How to Negotiate Lower Rent
Finding a new apartment can be tricky business, and the work doesn’t end once you locate that perfect pad. Before you sign a lease, keep in mind that you might be able to negotiate a less expensive lease. By using some simple techniques, you could save yourself some serious bucks—or at least get a new coat of paint out of the deal.
DIY. If the place needs a little work, you could offer to do some cleanup and rehab yourself (as long as you know your way around a paintbrush). Since it saves the landlord labor costs, he might be willing to pass some of the savings on to you.
Stay the course: If you want to stay in the new place for two years instead of one, you could try using lease length as a bargaining chip with the landlord. If you stay, he won’t have to advertise the rental, show it, or do fix-up work after a year—so he might be willing to lower the monthly rental cost.
Take it down a notch. Learn how to recognize what makes a good apartment. Read up on inspecting an apartment to make sure you know what to look for. You’ll want to check for evidence of water damage, scope out the water pressure, and make sure the appliances are in working order. If you find problems, you might be able to get a break on the price.
Make sure everything’s on the level. Be sure you know how to spot scams. The Internet is your friend here, so look up your landlord to see if he’s had problems with other tenants. Other warning signs: If the price is too good to be true or he won’t show you the inside of the apartment, things might be a little shady.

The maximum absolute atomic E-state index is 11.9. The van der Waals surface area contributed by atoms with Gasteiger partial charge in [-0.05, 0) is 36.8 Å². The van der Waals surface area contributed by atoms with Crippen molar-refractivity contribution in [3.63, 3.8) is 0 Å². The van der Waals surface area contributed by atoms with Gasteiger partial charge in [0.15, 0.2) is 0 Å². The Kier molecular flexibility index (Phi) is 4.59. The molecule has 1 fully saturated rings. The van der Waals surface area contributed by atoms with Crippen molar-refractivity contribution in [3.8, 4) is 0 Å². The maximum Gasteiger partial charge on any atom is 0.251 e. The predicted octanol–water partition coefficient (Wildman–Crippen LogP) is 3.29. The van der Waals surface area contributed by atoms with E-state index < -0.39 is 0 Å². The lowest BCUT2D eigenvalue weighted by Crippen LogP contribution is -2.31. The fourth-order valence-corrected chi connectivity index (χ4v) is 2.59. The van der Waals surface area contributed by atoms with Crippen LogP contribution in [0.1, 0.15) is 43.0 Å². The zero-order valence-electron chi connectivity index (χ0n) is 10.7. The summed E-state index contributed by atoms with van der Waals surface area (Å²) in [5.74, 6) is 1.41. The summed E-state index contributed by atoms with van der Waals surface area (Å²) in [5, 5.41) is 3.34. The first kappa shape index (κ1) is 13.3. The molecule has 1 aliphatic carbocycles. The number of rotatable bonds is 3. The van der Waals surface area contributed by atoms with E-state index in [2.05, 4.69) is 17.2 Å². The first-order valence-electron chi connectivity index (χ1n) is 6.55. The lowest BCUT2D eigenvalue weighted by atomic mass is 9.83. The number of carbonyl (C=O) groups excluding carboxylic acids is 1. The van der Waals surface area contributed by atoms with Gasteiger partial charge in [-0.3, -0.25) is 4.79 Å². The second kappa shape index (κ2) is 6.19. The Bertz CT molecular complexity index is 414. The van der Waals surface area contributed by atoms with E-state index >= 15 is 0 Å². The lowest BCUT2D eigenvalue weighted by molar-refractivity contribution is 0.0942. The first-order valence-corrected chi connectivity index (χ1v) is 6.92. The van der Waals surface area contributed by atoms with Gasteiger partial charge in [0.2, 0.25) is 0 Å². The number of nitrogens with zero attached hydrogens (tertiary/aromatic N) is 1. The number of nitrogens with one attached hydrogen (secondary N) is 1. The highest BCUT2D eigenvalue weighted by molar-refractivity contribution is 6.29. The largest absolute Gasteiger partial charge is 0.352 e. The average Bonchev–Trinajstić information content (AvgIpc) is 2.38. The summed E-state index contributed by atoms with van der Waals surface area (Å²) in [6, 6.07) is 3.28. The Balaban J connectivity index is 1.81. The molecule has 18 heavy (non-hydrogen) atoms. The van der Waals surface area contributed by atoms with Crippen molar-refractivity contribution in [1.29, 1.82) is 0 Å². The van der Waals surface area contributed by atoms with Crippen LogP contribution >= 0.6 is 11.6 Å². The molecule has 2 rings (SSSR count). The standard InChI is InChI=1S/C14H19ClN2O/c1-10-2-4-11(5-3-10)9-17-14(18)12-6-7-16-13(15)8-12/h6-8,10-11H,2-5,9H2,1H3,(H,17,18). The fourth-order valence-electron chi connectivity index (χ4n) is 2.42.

Hit the books. When you’re researching the landlord, see if you can find the vacancy rates at his other properties. If those buildings are half-empty or this apartment has been vacant a while, he’ll probably be willing to work with you on the price.
Look around. Find out the going rate for similar apartments in the area. Landlords know you’ve done your homework if you can say something like, “OK, but a larger apartment down the block is $200 less per month.”
Move on from money. If the landlord won’t budge on the price, try throwing a few other possibilities into the mix. Maybe he’ll give you free parking, gratis storage space, or a deal at the local gym (or the one in the building, if you’re looking at a high-rise). Be creative and you can probably uncover a deal somewhere along the way.
Getting Down to Business
The other part of this process is the actual negotiation, which can get a little more complicated. Here are some tips on the art of the deal.
Options market. Make sure you have other options—and make sure your prospective landlord knows you do. You might casually mention another apartment you’ve looked at or a different neighborhood you’re considering. In a negotiation, the side with the most options has the upper hand.
Timing is everything. Don’t start wheeling and dealing the second you walk through the door. Establish a rapport. Be nice. Give the landlord a reason to want to cut you a break. If you start playing hardball right away, you’ll come across as high-maintenance and may turn him off.
Deal with the deal-maker. If you can, negotiate with the person who can actually make the decision. If you’re dealing with someone a little lower in the chain of command, make sure that person understands the rationale behind your offer—and not just the offer itself.
Practice makes perfect. Negotiating isn’t an easy skill to master, so practice with friends or family before you start the real thing with your prospective landlord. You can use such well-worn phrases as “You’ll have to do better than that” or “What kind of discount are you offering today?” The more you practice, the easier it is once you get down to talking business with the landlord.
Ask for more. When you start discussing actual numbers, start with a figure that’s lower than you expect to pay. Then you can move up to something closer to the middle as you go back and forth with the landlord.
Recommended by the Editors: